education: Complicating traditional explanations. Educational Researcher, 35(6), 3-5.
Berzin, S.C. (2010). Educational aspirations among low-income youths: Examining multiple
conceptual models. Children & Schools, 32(2), 112-124
Cooper, B. R., Moore, J. E., Powers, C. J., Cleveland, M., & Greenberg, M. T. (2014). Patterns
of Early Reading and Social Skills Associated With Academic Success in Elementary
School. Early Education & Development, 25(8), 1248-1264.
De Marco, M., De Marco, A. C. (2009). Welcome to the neighborhood: Does where you live
affect the use of nutrition, health, and welfare programs? Journal of Sociology & Social
Welfare, 36(1), 141-166
Heckman, J. J. (2006). Skill formation and the economics of investing in disadvantaged children.
Science, 312, 1900-1902.
Kraft, M. A., Papay, J. P., Johnson, S. M., Charner-Laird, M., Ng, M., & Reinhorn, S. (2015).
Educating Amid Uncertainty: The Organizational Supports Teachers Need to Serve
Students in High-Poverty, Urban Schools. Educational Administration Quarterly, 51(5),753-790
McCormick, M. P., O'Connor, E. E., Cappella, E., & McClowry, S. G. (2013). Teacherchild
relationships and academic achievement: A multilevel propensity score model approach.
Journal Of School Psychology, 51611-624. doi:10.1016/j.jsp.2013.05.001
McCormick, M. P., Turbeville, A. R., Barnes, S. P., & McClowry, S. G. (2014). Challenging
Temperament, TeacherChild Relationships, and Behavior Problems in Urban Low
Income Children: A Longitudinal Examination. Early Education & Development, 25(8),=
London, R. A., Westrich, L., Stokes-Guinan, K., & McLaughlin, M. (2015). Playing Fair: The
Contribution of High-Functioning Recess to Overall School Climate in Low-Income
Elementary Schools. Journal Of School Health, 85(1), 53-60 8p. doi:10.1111/josh.12216
Peters, H. E., & Mullis, N.C. (1997). The role of family income and sources of income in
adolescent achievement. In G. Duncan & J. Brooks-Gunn (Eds.), Consequences of
growing up poor (pp. 340-381). New York, NY: Russell Sage Foundation.
Phillips, M. L. (2012). Factors that promote academic success in low income k-3 students.Dissertation Abstracts International Section A, 72, 2734
Rose, E. (2009). Poverty and parenting: Transforming early educations legacy in the1960s.
History of Education Quarterly, 49(2).
Student Achievement on State Tests.[Article].UrbanReview,35(2),149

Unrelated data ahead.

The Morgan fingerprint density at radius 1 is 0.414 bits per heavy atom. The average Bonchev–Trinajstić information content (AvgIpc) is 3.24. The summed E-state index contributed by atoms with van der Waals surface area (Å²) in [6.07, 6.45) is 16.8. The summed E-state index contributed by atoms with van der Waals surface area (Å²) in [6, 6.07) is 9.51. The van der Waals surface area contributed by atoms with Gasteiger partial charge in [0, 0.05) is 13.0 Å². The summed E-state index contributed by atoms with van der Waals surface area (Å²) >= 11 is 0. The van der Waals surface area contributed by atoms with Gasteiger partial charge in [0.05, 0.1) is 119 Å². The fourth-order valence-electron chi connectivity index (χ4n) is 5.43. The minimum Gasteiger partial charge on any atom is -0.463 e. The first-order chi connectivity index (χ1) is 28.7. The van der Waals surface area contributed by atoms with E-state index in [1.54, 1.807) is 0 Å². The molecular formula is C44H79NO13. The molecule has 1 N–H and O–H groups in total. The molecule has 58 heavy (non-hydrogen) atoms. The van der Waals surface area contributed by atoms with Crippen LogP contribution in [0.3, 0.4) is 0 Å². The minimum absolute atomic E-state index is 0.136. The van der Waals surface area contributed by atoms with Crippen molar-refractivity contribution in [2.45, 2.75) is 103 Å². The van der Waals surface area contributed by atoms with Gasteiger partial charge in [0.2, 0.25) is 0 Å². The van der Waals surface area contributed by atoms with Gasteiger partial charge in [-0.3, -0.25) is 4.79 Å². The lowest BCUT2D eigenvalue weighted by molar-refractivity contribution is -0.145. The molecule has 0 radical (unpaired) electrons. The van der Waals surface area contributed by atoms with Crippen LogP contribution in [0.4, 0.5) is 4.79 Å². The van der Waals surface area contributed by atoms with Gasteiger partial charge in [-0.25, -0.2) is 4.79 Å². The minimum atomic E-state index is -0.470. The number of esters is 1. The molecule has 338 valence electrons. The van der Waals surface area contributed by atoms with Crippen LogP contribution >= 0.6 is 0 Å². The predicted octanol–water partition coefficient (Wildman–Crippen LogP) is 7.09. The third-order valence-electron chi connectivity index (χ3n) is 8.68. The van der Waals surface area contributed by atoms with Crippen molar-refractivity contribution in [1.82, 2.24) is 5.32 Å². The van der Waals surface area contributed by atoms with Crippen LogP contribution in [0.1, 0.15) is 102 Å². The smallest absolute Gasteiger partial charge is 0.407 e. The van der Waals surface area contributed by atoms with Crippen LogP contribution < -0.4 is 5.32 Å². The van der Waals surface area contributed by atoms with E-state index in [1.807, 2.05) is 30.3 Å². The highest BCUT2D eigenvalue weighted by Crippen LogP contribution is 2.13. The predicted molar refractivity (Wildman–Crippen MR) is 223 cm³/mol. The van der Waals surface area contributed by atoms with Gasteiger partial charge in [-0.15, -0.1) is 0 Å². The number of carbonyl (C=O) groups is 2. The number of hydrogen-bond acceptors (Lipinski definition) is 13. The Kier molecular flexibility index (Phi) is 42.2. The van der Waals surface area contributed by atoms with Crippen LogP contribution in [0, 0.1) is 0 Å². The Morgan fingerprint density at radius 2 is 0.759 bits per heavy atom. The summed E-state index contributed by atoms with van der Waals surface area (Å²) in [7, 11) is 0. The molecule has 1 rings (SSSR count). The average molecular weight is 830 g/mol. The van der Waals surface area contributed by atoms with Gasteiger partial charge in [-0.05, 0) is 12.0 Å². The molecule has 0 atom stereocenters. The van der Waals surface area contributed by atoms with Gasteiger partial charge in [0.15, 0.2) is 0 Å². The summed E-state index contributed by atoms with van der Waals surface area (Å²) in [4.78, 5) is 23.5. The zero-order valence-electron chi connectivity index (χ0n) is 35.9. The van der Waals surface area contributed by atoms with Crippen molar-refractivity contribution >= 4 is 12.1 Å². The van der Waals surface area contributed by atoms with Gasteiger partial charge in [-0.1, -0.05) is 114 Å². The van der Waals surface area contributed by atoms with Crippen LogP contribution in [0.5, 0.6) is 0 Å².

Springer, A. E., Tanguturi, Y., Ranjit, N., Skala, K. A., & Kelder, S. H. (2013). Physical Activity
During Recess in Low-Income Third-Grade Texas Students. American Journal Of Health
Behavior, 37(3), 318-324 7p. doi:10.5993/AJHB.37.3.
Stoll, M. A. (2014). Residential mobility in the United States and the Great Recession: A shift to
local moves. In J. R. Logan (Ed.), Diversity and disparities: America enters a new
century (pp. 139-180). New York, NY: Russell Sage Foundation.
Winne, P. H., Nesbit, J. C. (2009). The psychology of academic achievement. Annual Review of
Psychology, 61, 653-678.
Vogel,L.(2012).Leading with hearts and minds: Ethical orientations of educational
Leadership doctoral students. Centre for the study of leadership and ethics: Values and
ethics in educational administration,10(1),112
Cite this page
Academic achievement and low-income students. (2019, Oct 15). Retrieved from https://speedypaper.com/essays/academic-achievement-and-low-income-students
If you are the original author of this essay and no longer wish to have it published on the SpeedyPaper website, please click below to request its removal:
- Knowledge Management Strategy
- The card player by Paul Cezanne (Painting)
- Article analysis example essay
- The Hong Kong Culture
- Burnout and Combating Compassion Fatigue
- Consistent Employee Absenteeism
- Risk Management Essay
- PEST Analysis template
- Being Bullied At School
- ADOLESCENCE EATING HABITS
- Nursing personal statement
- Health care case study
- Drugs Legalizing
- Therapy services in Priory
- A Comparison of Los Angeles and Las Vegas